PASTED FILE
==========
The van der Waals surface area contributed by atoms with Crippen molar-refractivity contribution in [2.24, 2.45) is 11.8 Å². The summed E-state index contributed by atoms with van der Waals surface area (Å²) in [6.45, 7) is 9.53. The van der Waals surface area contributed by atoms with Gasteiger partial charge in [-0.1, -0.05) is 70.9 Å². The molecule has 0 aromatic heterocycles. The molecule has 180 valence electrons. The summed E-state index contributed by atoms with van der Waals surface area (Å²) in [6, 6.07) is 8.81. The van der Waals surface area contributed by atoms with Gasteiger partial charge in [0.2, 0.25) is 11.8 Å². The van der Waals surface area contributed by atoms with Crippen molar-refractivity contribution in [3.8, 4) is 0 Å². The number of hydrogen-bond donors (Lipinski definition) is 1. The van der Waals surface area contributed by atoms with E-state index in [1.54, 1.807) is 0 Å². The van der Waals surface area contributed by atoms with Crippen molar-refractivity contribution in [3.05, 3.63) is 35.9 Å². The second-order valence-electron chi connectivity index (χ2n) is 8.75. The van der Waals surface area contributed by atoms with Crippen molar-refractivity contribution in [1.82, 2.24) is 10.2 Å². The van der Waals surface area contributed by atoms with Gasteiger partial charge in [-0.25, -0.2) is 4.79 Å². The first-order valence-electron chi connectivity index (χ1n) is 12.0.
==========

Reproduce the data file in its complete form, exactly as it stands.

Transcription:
The van der Waals surface area contributed by atoms with Crippen molar-refractivity contribution in [2.24, 2.45) is 11.8 Å². The summed E-state index contributed by atoms with van der Waals surface area (Å²) in [6.45, 7) is 9.53. The van der Waals surface area contributed by atoms with Gasteiger partial charge in [-0.1, -0.05) is 70.9 Å². The molecule has 0 aromatic heterocycles. The molecule has 180 valence electrons. The summed E-state index contributed by atoms with van der Waals surface area (Å²) in [6, 6.07) is 8.81. The van der Waals surface area contributed by atoms with Gasteiger partial charge in [0.2, 0.25) is 11.8 Å². The van der Waals surface area contributed by atoms with Crippen molar-refractivity contribution in [3.8, 4) is 0 Å². The number of hydrogen-bond donors (Lipinski definition) is 1. The van der Waals surface area contributed by atoms with E-state index in [1.54, 1.807) is 0 Å². The van der Waals surface area contributed by atoms with Crippen molar-refractivity contribution in [3.05, 3.63) is 35.9 Å². The second-order valence-electron chi connectivity index (χ2n) is 8.75. The van der Waals surface area contributed by atoms with Crippen molar-refractivity contribution in [1.82, 2.24) is 10.2 Å². The van der Waals surface area contributed by atoms with Gasteiger partial charge in [-0.25, -0.2) is 4.79 Å². The first-order valence-electron chi connectivity index (χ1n) is 12.0.